I’ve had a number of friends who have taken summer jobs with the federal government. Some through coop, others through FSWEP (or equivalent programs for a few smaller agencies). Students provide some interesting insight into how the federal government treats new, short-term employees, as students are typically employed for 4 months.
I was recently talking to a friend of mine who spent the summer as a student at one of our smaller agencies within the GoC. She had completed 3 years of a polisci degree, and had been offered a job at the last minute.
In order to try to do something concrete, I asked her what 3 lessons she would give to students who are hired by the feds for summer postings. I asked for another 3 lessons she would give to managers who hire summer students. This post is about the first set of lessons:
1. Don’t be afraid to ask questions — just because everyone else can read eachothers’ minds, doesn’t mean you should be expected to.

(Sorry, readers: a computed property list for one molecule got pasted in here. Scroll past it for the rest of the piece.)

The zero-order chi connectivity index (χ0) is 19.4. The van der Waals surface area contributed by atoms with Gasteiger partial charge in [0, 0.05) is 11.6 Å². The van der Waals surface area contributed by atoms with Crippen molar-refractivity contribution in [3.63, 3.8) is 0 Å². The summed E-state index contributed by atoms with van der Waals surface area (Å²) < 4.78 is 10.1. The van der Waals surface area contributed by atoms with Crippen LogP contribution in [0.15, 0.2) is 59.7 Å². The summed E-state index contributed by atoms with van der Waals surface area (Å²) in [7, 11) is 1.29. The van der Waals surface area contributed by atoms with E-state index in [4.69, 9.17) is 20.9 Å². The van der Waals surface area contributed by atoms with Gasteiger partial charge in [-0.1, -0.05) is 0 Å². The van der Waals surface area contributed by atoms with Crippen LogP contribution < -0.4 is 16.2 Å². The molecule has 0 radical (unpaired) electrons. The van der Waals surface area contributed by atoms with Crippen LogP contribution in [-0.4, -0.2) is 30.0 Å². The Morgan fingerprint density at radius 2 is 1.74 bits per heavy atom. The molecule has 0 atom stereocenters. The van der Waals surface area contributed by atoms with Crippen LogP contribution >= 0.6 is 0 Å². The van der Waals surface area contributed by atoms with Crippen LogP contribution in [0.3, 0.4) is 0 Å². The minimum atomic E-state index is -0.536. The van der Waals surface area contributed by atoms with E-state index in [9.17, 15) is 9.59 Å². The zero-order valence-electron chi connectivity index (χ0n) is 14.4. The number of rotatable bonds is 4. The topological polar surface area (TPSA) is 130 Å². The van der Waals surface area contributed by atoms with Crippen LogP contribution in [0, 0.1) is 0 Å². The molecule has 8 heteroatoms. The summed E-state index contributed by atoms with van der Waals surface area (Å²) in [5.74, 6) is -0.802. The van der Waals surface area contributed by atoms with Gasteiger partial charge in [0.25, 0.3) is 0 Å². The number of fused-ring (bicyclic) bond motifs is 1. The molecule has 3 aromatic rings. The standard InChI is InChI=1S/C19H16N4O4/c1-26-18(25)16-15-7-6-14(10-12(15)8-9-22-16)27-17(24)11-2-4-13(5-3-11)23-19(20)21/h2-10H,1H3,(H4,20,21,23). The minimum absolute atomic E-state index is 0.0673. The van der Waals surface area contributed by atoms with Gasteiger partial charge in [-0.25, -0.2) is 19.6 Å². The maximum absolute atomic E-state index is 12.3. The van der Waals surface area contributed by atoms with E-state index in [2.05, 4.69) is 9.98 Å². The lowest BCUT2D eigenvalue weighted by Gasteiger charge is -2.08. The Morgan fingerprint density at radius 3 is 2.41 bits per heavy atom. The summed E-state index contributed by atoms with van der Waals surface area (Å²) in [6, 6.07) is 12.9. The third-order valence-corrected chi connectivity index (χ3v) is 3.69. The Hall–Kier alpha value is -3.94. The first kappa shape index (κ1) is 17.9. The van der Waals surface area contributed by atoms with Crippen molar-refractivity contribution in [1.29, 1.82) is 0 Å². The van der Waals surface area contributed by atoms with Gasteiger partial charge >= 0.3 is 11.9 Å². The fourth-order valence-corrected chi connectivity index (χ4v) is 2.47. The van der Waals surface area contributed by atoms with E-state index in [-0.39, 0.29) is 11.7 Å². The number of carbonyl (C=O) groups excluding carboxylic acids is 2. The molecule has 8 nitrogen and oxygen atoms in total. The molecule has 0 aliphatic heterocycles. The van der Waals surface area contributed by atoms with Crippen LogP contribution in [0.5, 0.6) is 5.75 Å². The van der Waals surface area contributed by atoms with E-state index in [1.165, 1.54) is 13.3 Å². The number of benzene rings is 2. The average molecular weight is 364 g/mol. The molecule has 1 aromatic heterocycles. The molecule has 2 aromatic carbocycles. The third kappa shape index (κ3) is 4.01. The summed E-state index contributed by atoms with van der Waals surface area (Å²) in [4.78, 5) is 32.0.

This is certainly an important lesson in any workplace, but I find the government to be particular bad for speaking ‘governese’ — acronyms, processes, terms, etc, are all part of the language that unless you’ve worked in government, you likely don’t know what they mean. So ask questions, and write down the answers to refer to later. This is especially true with acronyms.
2. Be proactive — ask for work if you don’t have any, but be careful not to bug your manager too much.
I can certainly relate to this as well from my first few months in government. If you’re done work, make sure you ask for more, or see what you can do to help out. As you get to know your manager, you might be able to anticipate their needs. Volunteer to help out on projects, and do things within your capacity.
3. Find an e-mail buddy
The first few months of working in the government can be a bit of a surreal experience. It’s a massive machine that has its own distinct culture and way of doing things that might not always make sense. Having someone you can vent to, or at least can help you maintain your sanity as you adjust to the world of government, can be essential.
Three quick lessons, but as we move ahead (and May will be here soon), hopefully some summer students can take these hints to heart.
Next Week: 3 lessons to managers of summer students